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Neandertals made the first specialized bone tools in Europe

Overview of attention for article published in Proceedings of the National Academy of Sciences of the United States of America, August 2013
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About this Attention Score

  • In the top 5% of all research outputs scored by Altmetric
  • High Attention Score compared to outputs of the same age (99th percentile)
  • High Attention Score compared to outputs of the same age and source (99th percentile)

Mentioned by

news
46 news outlets
blogs
8 blogs
twitter
58 tweeters
facebook
4 Facebook pages
wikipedia
1 Wikipedia page
googleplus
2 Google+ users
reddit
3 Redditors
video
1 video uploader

Readers on

mendeley
131 Mendeley
citeulike
1 CiteULike
Title
Neandertals made the first specialized bone tools in Europe
Published in
Proceedings of the National Academy of Sciences of the United States of America, August 2013
DOI 10.1073/pnas.1302730110
Pubmed ID
Authors

Marie Soressi, Shannon P. McPherron, Michel Lenoir, Tamara Dogandžić, Paul Goldberg, Zenobia Jacobs, Yolaine Maigrot, Naomi L. Martisius, Christopher E. Miller, William Rendu, Michael Richards, Matthew M. Skinner, Teresa E. Steele, Sahra Talamo, Jean-Pierre Texier

Abstract

Modern humans replaced Neandertals ∼40,000 y ago. Close to the time of replacement, Neandertals show behaviors similar to those of the modern humans arriving into Europe, including the use of specialized bone tools, body ornaments, and small blades. It is highly debated whether these modern behaviors developed before or as a result of contact with modern humans. Here we report the identification of a type of specialized bone tool, lissoir, previously only associated with modern humans. The microwear preserved on one of these lissoir is consistent with the use of lissoir in modern times to obtain supple, lustrous, and more impermeable hides. These tools are from a Neandertal context proceeding the replacement period and are the oldest specialized bone tools in Europe. As such, they are either a demonstration of independent invention by Neandertals or an indication that modern humans started influencing European Neandertals much earlier than previously believed. Because these finds clearly predate the oldest known age for the use of similar objects in Europe by anatomically modern humans, they could also be evidence for cultural diffusion from Neandertals to modern humans.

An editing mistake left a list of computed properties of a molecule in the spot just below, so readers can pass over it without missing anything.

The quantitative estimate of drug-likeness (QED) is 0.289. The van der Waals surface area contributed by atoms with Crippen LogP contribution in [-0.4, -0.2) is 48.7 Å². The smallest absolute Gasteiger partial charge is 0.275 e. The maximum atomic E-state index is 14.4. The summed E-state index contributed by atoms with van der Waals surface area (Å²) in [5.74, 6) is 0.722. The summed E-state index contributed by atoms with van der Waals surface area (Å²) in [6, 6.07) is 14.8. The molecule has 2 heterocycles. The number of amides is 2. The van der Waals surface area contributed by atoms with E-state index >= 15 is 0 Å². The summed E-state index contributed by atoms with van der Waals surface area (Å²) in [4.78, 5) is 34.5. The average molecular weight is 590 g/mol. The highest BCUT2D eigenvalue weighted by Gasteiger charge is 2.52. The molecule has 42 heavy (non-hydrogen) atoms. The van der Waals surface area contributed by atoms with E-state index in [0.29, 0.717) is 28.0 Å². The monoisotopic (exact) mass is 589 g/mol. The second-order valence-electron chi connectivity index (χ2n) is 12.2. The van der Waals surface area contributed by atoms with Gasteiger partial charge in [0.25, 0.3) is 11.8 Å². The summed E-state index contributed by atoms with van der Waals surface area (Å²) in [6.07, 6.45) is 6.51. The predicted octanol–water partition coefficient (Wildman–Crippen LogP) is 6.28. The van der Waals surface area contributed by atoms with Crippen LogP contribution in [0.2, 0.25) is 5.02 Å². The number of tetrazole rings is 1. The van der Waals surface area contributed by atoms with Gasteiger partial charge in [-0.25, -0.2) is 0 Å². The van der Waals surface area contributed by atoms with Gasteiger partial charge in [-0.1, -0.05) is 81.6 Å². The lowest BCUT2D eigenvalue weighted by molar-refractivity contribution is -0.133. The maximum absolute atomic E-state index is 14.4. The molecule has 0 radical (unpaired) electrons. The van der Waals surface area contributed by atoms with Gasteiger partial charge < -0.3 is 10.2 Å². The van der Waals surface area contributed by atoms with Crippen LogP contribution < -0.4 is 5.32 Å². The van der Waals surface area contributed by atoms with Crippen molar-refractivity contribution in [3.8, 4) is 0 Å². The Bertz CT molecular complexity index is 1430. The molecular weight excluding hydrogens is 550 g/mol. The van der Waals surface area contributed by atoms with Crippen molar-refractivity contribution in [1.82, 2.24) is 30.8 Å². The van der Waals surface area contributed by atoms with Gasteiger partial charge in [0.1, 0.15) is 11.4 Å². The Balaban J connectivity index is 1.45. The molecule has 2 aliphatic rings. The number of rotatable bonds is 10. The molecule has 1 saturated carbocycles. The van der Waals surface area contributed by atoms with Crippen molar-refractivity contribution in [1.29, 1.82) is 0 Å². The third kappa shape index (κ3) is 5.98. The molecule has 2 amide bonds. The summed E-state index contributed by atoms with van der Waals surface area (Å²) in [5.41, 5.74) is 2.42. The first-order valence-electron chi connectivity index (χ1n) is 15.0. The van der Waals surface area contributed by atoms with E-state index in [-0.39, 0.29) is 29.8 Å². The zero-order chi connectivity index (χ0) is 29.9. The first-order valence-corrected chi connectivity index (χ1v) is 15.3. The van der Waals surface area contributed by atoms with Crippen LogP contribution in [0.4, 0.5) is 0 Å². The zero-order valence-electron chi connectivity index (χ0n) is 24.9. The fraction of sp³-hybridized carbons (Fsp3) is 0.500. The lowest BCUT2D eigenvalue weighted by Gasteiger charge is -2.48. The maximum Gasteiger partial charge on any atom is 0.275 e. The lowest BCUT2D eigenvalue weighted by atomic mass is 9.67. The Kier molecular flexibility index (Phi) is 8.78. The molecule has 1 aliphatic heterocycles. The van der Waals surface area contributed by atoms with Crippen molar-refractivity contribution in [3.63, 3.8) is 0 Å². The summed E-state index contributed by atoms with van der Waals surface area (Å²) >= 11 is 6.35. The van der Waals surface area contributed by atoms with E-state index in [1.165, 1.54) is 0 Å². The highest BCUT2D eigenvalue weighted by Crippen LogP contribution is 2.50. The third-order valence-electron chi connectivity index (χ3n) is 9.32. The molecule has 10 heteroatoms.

Twitter Demographics

The data shown below were collected from the profiles of 58 tweeters who shared this research output. Click here to find out more about how the information was compiled.

Mendeley readers

The data shown below were compiled from readership statistics for 131 Mendeley readers of this research output. Click here to see the associated Mendeley record.

Geographical breakdown

Country Count As %
Spain 3 2%
United States 3 2%
France 2 2%
Italy 2 2%
United Kingdom 2 2%
Portugal 2 2%
Sweden 1 1%
Japan 1 1%
Denmark 1 1%
Other 6 5%
Unknown 108 82%

Demographic breakdown

Readers by professional status Count As %
Student > Ph. D. Student 36 27%
Researcher 26 20%
Student > Master 20 15%
Professor 12 9%
Student > Bachelor 12 9%
Other 25 19%
Readers by discipline Count As %
Arts and Humanities 45 34%
Agricultural and Biological Sciences 34 26%
Social Sciences 28 21%
Earth and Planetary Sciences 13 10%
Environmental Science 3 2%
Other 8 6%

Attention Score in Context

This research output has an Altmetric Attention Score of 501. This is our high-level measure of the quality and quantity of online attention that it has received. This Attention Score was calculated when the research output was last mentioned on 19 July 2016.
All research outputs
#3,833
of 5,395,646 outputs
Outputs from Proceedings of the National Academy of Sciences of the United States of America
#151
of 39,110 outputs
Outputs of similar age
#96
of 97,696 outputs
Outputs of similar age from Proceedings of the National Academy of Sciences of the United States of America
#8
of 873 outputs
Altmetric has tracked 5,395,646 research outputs across all sources so far. Compared to these this one has done particularly well and is in the 99th percentile: it's in the top 5% of all research outputs ever tracked by Altmetric.
So far Altmetric has tracked 39,110 research outputs from this source. They typically receive a lot more attention than average, with a mean Attention Score of 20.1. This one has done particularly well, scoring higher than 99% of its peers.
Older research outputs will score higher simply because they've had more time to accumulate mentions. To account for age we can compare this Altmetric Attention Score to the 97,696 tracked outputs that were published within six weeks on either side of this one in any source. This one has done particularly well, scoring higher than 99% of its contemporaries.
We're also able to compare this research output to 873 others from the same source and published within six weeks on either side of this one. This one has done particularly well, scoring higher than 99% of its contemporaries.